Alteryx already has an interface its users find easy to use – the addition of these templates and the enhancements to metadata collection and the search process will make building on existing analytics workflows even more simple. Being able to start from a template in a number of cases will help organizations standardize their analytics workflow creation process, make it easier to learn how to create workflows quickly for new users, and speed up the process for those already familiar with workflow construction.

What Alteryx Should Do Next

Now that Alteryx has expanded from a point solution to a more-complete suite, it’s all the “Alteryx Analytics” platform. It’s a suite of products, and making each product’s purpose clear is part of getting users to understand the platform as a whole, and the features they may not yet understand how to leverage. Their descriptions for Connect (“Discover and Collaborate”) and Promote (“Deploy and Manage”), the newer products, are fairly clear; their descriptions for the older Designer (“Prep + Analyze/Model”) and Server (“Share + Scale/Govern”) are still a bit vague for new users to grasp easily without seeing a task being performed, and slash together tasks that don’t overlap so well. From a marketing perspective, Alteryx should clarify and distill these descriptions.

The addition of Connect as a resource enhances end-users’ ability to quickly build and perform analytics tasks on their data, but it marks a shift in the natural starting point for longer-term Alteryx users. If a user starts to construct a workflow in Designer that looks similar to an existing template, whether Alteryx-provided or a custom template for their organization, a gentle nudge could help users take better advantage of the pre-built resources they already have on hand.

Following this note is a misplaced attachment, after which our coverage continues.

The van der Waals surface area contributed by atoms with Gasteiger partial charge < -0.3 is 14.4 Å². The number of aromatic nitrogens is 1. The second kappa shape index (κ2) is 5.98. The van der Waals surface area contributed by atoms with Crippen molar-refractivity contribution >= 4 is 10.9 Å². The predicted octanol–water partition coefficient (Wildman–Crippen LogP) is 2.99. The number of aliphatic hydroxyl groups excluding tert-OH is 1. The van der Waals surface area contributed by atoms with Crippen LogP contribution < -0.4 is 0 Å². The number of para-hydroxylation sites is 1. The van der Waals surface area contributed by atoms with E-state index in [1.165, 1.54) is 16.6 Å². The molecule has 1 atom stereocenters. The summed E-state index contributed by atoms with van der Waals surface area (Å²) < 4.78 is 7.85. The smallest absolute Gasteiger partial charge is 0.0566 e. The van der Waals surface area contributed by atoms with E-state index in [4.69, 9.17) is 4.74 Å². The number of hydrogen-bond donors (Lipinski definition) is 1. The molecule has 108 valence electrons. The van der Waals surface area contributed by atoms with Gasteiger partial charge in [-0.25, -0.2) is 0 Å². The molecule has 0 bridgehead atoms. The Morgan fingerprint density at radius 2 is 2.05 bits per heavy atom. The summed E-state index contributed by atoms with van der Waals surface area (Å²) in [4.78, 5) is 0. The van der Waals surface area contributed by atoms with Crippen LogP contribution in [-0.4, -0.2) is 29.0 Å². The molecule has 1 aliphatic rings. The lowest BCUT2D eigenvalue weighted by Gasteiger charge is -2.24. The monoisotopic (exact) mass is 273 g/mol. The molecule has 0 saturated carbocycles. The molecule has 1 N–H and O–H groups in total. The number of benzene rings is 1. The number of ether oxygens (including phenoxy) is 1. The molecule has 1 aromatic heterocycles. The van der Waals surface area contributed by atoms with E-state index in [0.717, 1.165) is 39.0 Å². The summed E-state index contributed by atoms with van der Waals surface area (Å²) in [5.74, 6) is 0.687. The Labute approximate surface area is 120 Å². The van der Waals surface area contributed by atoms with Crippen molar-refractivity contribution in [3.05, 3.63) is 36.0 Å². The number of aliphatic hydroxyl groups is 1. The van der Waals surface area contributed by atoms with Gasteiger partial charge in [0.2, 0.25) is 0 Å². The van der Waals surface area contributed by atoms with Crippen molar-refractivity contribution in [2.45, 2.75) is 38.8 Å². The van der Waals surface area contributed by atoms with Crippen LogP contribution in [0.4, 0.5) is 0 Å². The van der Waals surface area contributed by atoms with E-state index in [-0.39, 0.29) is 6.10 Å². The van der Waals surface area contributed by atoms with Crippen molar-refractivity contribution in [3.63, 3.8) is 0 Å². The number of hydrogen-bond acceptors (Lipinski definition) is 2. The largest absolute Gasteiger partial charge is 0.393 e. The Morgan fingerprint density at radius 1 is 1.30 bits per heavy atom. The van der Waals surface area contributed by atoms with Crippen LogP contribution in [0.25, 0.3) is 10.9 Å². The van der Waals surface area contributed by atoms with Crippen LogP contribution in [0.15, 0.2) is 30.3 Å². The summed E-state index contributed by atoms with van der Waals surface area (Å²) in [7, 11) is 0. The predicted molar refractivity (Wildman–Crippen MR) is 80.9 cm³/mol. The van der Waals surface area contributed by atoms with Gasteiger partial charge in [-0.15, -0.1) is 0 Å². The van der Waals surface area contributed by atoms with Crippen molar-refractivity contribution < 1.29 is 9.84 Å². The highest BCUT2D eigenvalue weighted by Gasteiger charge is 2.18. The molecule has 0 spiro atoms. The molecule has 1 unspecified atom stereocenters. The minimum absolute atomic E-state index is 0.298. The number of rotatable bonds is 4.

Finally, Alteryx identified the majority of its users as “citizen data scientists,” as distinguished from “data scientists.” The term is fairly common as a way to differentiate “coders” from “clickers” in a less-disparaging way, but “citizen” as a qualifier for “data scientist” doesn’t make it clear what either group does or can do. If Alteryx defines “data scientists” without the “citizen” qualifier as the deep specialists in coding complex machine learning models, then let’s “alter” the “citizen data scientist” term to one that better reflects the work they do. Earlier this year, they suggested that Alteryx users would “become the orchestrator directing disparate data, making it flow together and make sense.” I appreciate the level of complex coordination that “just works” implied in the “orchestrator” title reflected in the data tasks users are trying to accomplish when using Alteryx.

But overall, Alteryx holds two big advantages: their easy-to-use platform, and their community of enthusiastic and knowledgeable users that help Alteryx use spread quickly in the organization. Minor quibbles over clarifying terminology aside, the combination is a potent one to help Alteryx go “viral,” and their swiftly-expanding customer base demonstrates they understand the big picture – getting advanced analytic and data science work done quickly and easily.